Tesla Motors tried to legalize direct sales in the Lone Star State in 2013, but came up way short against the car dealers and their deep pockets. Now they're back with a lot of money, and today two bills were filed in the Texas Legislature aiming to allow for direct Tesla sales.

The Texas Tribune reports that the bills, House Bill 1653 and its companion Senate Bill 639, aim to amend the state's law regarding car sales to allow manufacturers who have never sold through independent dealerships before to have up to 12 stores for direct sales. In other words, if passed, Tesla could have up to 12 stores with which to sell cars directly in Texas.

The idea is modeled after deals Tesla has struck in other states, like New York, Ohio and Pennsylvania. It has bipartisan support as well — the House version was filed by a Democrat, and the Senate version was filed by a Republican.

"Free market principles are the foundation of our strong Texas economy," said state Sen. Kelly Hancock, R-North Richland Hills, who filed the Senate bill. "SB 639 helps sustain a competitive marketplace and gives consumers more choices."

There are about 1,800 Model S-es registered in Texas, all of which were purchased out of state or online. Tesla prefers to sell its cars direct to customers, rather than through independent third-party car dealers; this practice is outlawed in Texas, as is the case in many states.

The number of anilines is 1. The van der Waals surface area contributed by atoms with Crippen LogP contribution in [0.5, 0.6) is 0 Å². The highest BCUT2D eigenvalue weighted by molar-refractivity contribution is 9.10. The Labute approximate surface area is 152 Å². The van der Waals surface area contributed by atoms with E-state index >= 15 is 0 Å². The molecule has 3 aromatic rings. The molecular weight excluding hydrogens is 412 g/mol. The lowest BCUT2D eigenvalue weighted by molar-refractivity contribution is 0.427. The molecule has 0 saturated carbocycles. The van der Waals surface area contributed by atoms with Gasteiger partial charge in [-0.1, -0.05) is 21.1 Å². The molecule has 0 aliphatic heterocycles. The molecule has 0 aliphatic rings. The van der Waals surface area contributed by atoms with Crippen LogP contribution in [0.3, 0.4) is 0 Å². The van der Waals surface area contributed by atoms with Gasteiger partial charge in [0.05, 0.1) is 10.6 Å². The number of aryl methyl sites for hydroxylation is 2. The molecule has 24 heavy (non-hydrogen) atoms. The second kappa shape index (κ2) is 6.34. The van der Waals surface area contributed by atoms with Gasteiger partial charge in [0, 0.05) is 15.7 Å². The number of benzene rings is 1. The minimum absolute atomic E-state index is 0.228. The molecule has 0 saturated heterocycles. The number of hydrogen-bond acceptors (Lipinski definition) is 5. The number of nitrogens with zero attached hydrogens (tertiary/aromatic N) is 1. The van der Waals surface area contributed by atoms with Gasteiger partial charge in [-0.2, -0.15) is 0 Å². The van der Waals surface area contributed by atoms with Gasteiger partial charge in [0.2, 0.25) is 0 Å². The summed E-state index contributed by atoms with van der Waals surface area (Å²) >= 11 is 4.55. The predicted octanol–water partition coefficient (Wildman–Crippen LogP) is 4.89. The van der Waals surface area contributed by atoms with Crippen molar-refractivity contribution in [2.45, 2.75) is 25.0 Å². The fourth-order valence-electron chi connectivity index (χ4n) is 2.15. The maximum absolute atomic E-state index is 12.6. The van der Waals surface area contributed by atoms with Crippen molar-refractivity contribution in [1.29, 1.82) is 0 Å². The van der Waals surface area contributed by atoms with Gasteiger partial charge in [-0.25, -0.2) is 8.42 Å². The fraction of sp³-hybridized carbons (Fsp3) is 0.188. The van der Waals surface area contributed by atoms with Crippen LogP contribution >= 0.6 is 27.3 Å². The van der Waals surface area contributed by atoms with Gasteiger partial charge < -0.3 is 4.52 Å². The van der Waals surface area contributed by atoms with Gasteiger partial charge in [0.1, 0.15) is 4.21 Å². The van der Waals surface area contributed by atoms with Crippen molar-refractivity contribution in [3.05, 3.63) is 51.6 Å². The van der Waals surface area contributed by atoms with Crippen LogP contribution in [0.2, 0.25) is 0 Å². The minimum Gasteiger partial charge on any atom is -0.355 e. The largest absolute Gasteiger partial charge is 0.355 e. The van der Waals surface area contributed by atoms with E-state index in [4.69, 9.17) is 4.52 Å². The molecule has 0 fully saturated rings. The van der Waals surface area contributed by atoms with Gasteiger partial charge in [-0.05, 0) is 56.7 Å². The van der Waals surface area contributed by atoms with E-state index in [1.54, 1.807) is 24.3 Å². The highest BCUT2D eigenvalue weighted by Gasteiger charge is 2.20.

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Tesla has said they've been approached by dealers who want to franchise with them, but they have declined. They've said they prefer direct sales because the track record for electric car companies whose products are sold by dealers is historically poor, and because they fear dealers would steer customers away from Teslas in favor of more conventional vehicles, among other reasons.

Naturally, dealers fear this model because they worry it would open the door for other automakers to own their own stores, creating more competition for them.

Tesla tried to change the law in 2013 but the legislative session ended without a vote. This time they're trying again with as much as $1.18 million on lobbyists. But don't expect dealers to roll over. Once again, from the Tribune:

"Tesla asks for an exception to state law that eliminates their completion, allows them to sell their vehicles at one non-negotiable list price and export their profit out of state, leaving no benefit for Texas," Bill Wolters, president of the Texas Automobile Dealers Association. "The Texas franchised dealer system protects consumers and prevents monopolies through competition on motor vehicle sales and service."

We'll see what happens, won't we?